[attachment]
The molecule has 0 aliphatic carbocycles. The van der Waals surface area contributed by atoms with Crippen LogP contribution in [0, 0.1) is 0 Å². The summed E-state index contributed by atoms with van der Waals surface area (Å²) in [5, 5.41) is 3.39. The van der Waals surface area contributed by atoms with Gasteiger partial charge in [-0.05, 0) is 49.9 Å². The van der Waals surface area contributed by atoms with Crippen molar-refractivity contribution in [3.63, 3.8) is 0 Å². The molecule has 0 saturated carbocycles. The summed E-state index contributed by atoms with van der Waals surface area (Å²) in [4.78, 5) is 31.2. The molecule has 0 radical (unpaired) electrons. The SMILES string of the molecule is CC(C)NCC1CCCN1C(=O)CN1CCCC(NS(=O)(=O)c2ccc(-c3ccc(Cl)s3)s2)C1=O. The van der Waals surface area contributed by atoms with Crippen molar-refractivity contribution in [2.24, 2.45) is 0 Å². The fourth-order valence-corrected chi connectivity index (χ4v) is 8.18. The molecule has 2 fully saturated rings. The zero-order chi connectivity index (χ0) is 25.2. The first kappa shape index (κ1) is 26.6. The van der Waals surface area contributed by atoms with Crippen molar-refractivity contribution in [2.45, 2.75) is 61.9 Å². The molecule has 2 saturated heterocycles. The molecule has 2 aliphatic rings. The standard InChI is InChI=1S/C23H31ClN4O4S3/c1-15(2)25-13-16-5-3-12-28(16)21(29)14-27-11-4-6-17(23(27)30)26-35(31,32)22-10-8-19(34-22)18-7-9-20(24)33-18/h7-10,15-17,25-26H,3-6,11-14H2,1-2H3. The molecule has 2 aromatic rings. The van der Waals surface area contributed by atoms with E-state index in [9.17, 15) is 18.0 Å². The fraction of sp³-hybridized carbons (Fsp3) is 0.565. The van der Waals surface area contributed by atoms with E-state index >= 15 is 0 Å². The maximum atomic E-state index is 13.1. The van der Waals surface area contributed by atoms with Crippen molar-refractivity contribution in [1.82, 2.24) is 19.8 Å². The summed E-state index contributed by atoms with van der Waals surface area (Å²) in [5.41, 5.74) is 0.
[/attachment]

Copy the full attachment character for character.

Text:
The molecule has 0 aliphatic carbocycles. The van der Waals surface area contributed by atoms with Crippen LogP contribution in [0, 0.1) is 0 Å². The summed E-state index contributed by atoms with van der Waals surface area (Å²) in [5, 5.41) is 3.39. The van der Waals surface area contributed by atoms with Gasteiger partial charge in [-0.05, 0) is 49.9 Å². The van der Waals surface area contributed by atoms with Crippen molar-refractivity contribution in [3.63, 3.8) is 0 Å². The molecule has 0 saturated carbocycles. The summed E-state index contributed by atoms with van der Waals surface area (Å²) in [4.78, 5) is 31.2. The molecule has 0 radical (unpaired) electrons. The SMILES string of the molecule is CC(C)NCC1CCCN1C(=O)CN1CCCC(NS(=O)(=O)c2ccc(-c3ccc(Cl)s3)s2)C1=O. The van der Waals surface area contributed by atoms with Crippen molar-refractivity contribution in [2.24, 2.45) is 0 Å². The fourth-order valence-corrected chi connectivity index (χ4v) is 8.18. The molecule has 2 fully saturated rings. The zero-order chi connectivity index (χ0) is 25.2. The first kappa shape index (κ1) is 26.6. The van der Waals surface area contributed by atoms with Crippen molar-refractivity contribution in [2.45, 2.75) is 61.9 Å². The molecule has 2 saturated heterocycles. The molecule has 2 aliphatic rings. The standard InChI is InChI=1S/C23H31ClN4O4S3/c1-15(2)25-13-16-5-3-12-28(16)21(29)14-27-11-4-6-17(23(27)30)26-35(31,32)22-10-8-19(34-22)18-7-9-20(24)33-18/h7-10,15-17,25-26H,3-6,11-14H2,1-2H3. The molecule has 2 aromatic rings. The van der Waals surface area contributed by atoms with E-state index in [9.17, 15) is 18.0 Å². The fraction of sp³-hybridized carbons (Fsp3) is 0.565. The van der Waals surface area contributed by atoms with E-state index >= 15 is 0 Å². The maximum atomic E-state index is 13.1. The van der Waals surface area contributed by atoms with Crippen molar-refractivity contribution in [1.82, 2.24) is 19.8 Å². The summed E-state index contributed by atoms with van der Waals surface area (Å²) in [5.41, 5.74) is 0.